One three-letter word has given me unreasonable amounts of joy this year, and that word is Tár.
Blazoned in all caps across movie posters, Tár (or TÁR) is not just a movie title but a feeling. A lifestyle. When you see Todd Field’s latest movie, starring Cate Blanchett as brilliant conductor Lydia Tár, you’ll probably start off knowing nothing about our protagonist. However, by the time the credits roll, Tár will have settled into your bones — and not just because it’s a brilliant film. No, Tár has woven its way into my daily life in a far stupider way, one that Field and Blanchett may not have anticipated but which I hope they enjoy.
As it turns out, the word “Tár” makes for excellent pun material. (Or should I say, excellent pun maTárial.)
“Tár” really is a perfect storm of pun-worthiness. It’s short and snappy, making it easy to incorporate into words. Then there’s that accent over the á, a bold assertion that you are in the presence of a (s)Tár. An accent-less “Tar” just doesn’t pop in the same way visually, even though the accent itself doesn’t change how the name is pronounced. It’s just there, like Lydia herself — puzzling, defiant, generating conversations and drama alike.
Perhaps what delights me most about these puns is the juxtaposition between how silly they are and how very serious Tár is. Tár is an intense character study that can at times be quite funny, especially considering its brutal punchline of an ending. But to see a film that will likely be a major awards contender get lovingly joked about endears Tár to me even more. It’s a piece of art that we can take seriously but can also poke fun at in a light-hearted way.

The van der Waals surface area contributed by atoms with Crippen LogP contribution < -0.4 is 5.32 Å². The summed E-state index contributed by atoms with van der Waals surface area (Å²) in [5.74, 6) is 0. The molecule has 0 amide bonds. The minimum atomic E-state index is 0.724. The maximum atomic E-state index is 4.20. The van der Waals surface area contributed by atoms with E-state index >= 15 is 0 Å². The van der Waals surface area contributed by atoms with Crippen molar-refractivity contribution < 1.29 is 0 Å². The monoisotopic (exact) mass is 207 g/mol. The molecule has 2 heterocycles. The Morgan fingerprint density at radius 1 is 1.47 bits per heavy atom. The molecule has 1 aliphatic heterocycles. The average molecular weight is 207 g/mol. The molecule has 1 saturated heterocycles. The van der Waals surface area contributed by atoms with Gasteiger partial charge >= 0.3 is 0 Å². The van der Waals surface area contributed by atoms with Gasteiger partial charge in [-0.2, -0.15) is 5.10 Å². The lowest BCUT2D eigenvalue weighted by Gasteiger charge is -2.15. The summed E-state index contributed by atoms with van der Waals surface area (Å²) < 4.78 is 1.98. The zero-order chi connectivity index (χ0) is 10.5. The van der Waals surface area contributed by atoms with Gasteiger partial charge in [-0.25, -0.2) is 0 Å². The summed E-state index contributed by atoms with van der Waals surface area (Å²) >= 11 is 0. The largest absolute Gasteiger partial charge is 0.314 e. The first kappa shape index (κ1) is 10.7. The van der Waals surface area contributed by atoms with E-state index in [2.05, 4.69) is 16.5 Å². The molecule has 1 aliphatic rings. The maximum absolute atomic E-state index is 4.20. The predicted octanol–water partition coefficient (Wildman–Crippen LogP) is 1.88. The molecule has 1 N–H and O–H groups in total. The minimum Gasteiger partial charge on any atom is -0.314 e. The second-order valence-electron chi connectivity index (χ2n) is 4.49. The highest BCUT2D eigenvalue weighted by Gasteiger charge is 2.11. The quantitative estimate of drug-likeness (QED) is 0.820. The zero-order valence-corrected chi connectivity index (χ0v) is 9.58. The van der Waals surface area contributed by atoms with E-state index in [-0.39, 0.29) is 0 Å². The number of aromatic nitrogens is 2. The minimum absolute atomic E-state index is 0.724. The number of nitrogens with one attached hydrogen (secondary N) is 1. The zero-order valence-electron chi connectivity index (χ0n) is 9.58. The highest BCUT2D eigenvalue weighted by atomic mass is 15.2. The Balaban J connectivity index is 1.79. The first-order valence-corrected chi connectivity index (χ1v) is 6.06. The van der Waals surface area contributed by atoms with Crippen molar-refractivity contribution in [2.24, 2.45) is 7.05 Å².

Since its premiere at the Venice Film Festival, Tár puns have been appearing all over my Twitter feed, in between dismal headlines about our crumbling democracy, and I couldn’t be more grateful for the levity. My favorites — and the ones I see the most of — tend to combine the title of this intellectual drama with more mainstream movies or pop culture references, a culture clash that heightens the absurdity of it all.
Can’t wait to see Tárth Vader
Don’t forget AvaTár: The Way of WaTár
Did you hear that Harry Styles spit on Lydia Tár?
Lydia Tár takes on the Mushroom Kingdom
With her blonde hair, Lydia Tár would fit right in the Tárgaryens
Sure, some may consider puns to be the lowest form of comedy. And, yes, it is a little ridiculous for a joke with the same punchline to crack me up every time. But Lydia Tár and her multiversal pun counterparts (or counterTárts) have been a reliable source of laughter when I’ve sometimes had trouble even cracking a smile.
Just imagine: ultra-composed Lydia Tár, wearing one of her trademark suits, in blue alien form for AvaTár. Or Tár conducting the Force like it’s an orchestra in Tár Wars. The bizarreness is off the charts, and I would pay good money to watch Blanchett deliver an Oscar-caliber performance in any of these settings.
On top of all that, how funny is it to think of people in the world of Tár teasing Lydia Tár with these memes? I can see it now: Lydia scrolling through Twitter (TwitTár?), grumbling at people Photoshopping her into movie posters. She has an EGOT, and this is how people choose to commemorate her? Preposterous!
So, join me in 2022’s most gloriously dumb film tradition yet: throwing “Tár” into any and every word you can possibly think of. The Tárty has only just sTárted, and hopefully, it’ll never end.